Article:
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Updated on December 21, 2012

Alternatives and Treatment

Alcoholism has been with humanity for as long as we have fermented fruits for drinking purposes. In college I had a very dear friend who was a recovering alcoholic. She binged on alcohol from the time she was 14 until 18, when she started attending AA. My ex-brother-in-law was an alcoholic. My sister used to call my mother from time to time about his addiction problems. Finally my sister divorced him because of his addiction.

The Hindu Community does have its share of people addicted to alcohol and in need of treatment. Many are familiar with AA, but other treatments can be effective depending upon the individual.

Some priests and teachers do speak about alcohol use in the community, but it's not enough to tell someone, "Do not drink." Encouraging individuals who abuse alcohol to seek treatment is more helpful to the addicted person and their family.

There has been concern over the use of alcohol at Hindu weddings when people drink in the parking lots of mandirs or in houses where weddings are being performed. The United Federation for Arts and Culture passed a resolution with this wording, "We, the undersigned, protest the establishment of liquor bars at weddings and/or religious functions, and urge officials to take action against the contravening laws against said operations and illicit sale of liquor to minors." Marriage is considered a sacred ceremony by many, so many oppose its use in weddings.

In order to achieve help and constructive activities for alcoholics, treatment alternatives need to be offered by those in the helping professions--social work, psychology, counseling and spiritual/religious counseling. There are also alternative ways of feeling good, which we need to educate addicts and the general public about.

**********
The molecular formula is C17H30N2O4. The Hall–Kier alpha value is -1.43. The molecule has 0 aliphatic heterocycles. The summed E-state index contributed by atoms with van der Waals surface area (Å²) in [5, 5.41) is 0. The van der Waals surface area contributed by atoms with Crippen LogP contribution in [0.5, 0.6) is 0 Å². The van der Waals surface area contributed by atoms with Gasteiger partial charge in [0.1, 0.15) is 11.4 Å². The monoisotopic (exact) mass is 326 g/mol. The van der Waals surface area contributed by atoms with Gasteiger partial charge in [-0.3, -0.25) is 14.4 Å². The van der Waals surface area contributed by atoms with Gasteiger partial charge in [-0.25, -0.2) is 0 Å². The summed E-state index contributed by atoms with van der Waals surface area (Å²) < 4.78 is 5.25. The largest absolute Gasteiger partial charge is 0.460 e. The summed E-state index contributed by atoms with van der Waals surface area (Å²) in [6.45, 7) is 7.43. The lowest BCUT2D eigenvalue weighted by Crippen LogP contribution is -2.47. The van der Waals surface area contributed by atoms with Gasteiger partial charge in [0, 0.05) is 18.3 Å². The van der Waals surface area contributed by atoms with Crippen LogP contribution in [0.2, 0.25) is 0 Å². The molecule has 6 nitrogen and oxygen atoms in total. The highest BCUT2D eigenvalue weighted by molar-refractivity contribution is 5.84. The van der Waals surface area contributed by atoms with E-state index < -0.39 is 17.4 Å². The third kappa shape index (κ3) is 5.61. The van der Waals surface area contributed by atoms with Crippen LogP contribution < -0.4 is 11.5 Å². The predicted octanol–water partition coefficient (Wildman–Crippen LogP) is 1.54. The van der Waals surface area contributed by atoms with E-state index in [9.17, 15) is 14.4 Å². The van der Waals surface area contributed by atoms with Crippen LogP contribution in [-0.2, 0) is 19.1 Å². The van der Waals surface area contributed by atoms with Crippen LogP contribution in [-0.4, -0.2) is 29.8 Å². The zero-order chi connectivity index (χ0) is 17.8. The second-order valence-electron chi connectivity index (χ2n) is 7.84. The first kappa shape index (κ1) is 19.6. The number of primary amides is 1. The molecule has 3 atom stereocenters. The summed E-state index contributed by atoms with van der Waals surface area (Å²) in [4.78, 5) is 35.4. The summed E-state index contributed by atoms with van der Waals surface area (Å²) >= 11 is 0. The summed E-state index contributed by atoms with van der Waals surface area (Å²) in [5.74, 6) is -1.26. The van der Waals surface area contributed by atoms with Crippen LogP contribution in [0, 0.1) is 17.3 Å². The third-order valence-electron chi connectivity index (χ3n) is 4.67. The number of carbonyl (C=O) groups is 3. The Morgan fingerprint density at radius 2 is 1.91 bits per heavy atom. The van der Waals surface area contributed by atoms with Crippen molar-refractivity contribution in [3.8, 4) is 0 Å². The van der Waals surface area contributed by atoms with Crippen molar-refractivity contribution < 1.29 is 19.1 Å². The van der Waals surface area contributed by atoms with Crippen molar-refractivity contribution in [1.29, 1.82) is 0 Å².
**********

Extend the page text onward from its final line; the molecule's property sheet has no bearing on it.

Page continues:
Alcoholics Anonymous (AA) is a well known form of treatment for alcoholics. Many cities, villages and towns have AA groups in churches, hospitals, schools and mandirs. AA has 12 steps, a support sponsor who helps each alcoholic when tempted to drink alcohol and meetings of support where members talk of their lives and challenges with alcohol. The basic philosophy of AA is that the individual is powerless over alcohol and asks their Higher Power for help in over coming the addiction. The Higher Power is based upon their own understanding. For some people that is God or Goddess. For others it may be the AA group or an ancestor. Thirty to forty percent of people find this model to be effective enough by itself to overcome their addiction. My friend found it pretty effective in helping her achieve sobriety.

Some individuals, however, need other alternatives and treatment. Every person is unique in what treatments work for him or her. Sometimes a combination of treatment modalities work best rather than just one modality.

Some Hindus incorporate the Atharva Veda with AA. The scripture encourages "honesty, penance, sacrifices and amends, learning from the past, changing your associates, making a pilgrimage, fasting, silence and reciting mantras."

Ayurvedic Medicine can be used as treatment for some individuals. Deepak Chopra, MD at one time was an allopathic doctor, but he eventually became a wholistic/Ayurvedic MD in response to his own addiction to cigarettes. He started helping many addicts overcome their addictions using Ayurvedic Principles.

He explains that an addict has an imbalance of the Vatta dosha that must come more into balance. According to Dr. Chopra, "The cornerstone of our addiction program is that the addict will give up their habit automatically when offered a greater source of satisfaction. We hold that the source of addiction is a search for satfisfaction." What he advocates is leading the addicted person into more satisfying alternatives. He has his patients meditate. Studies on meditation are quite interesting in that those who meditate have much lower addiction rates compared with the general population. Addicts who started meditating decreased their drug and alcohol use dramatically. Seventy-seven percent gave up the addictive substance entirely.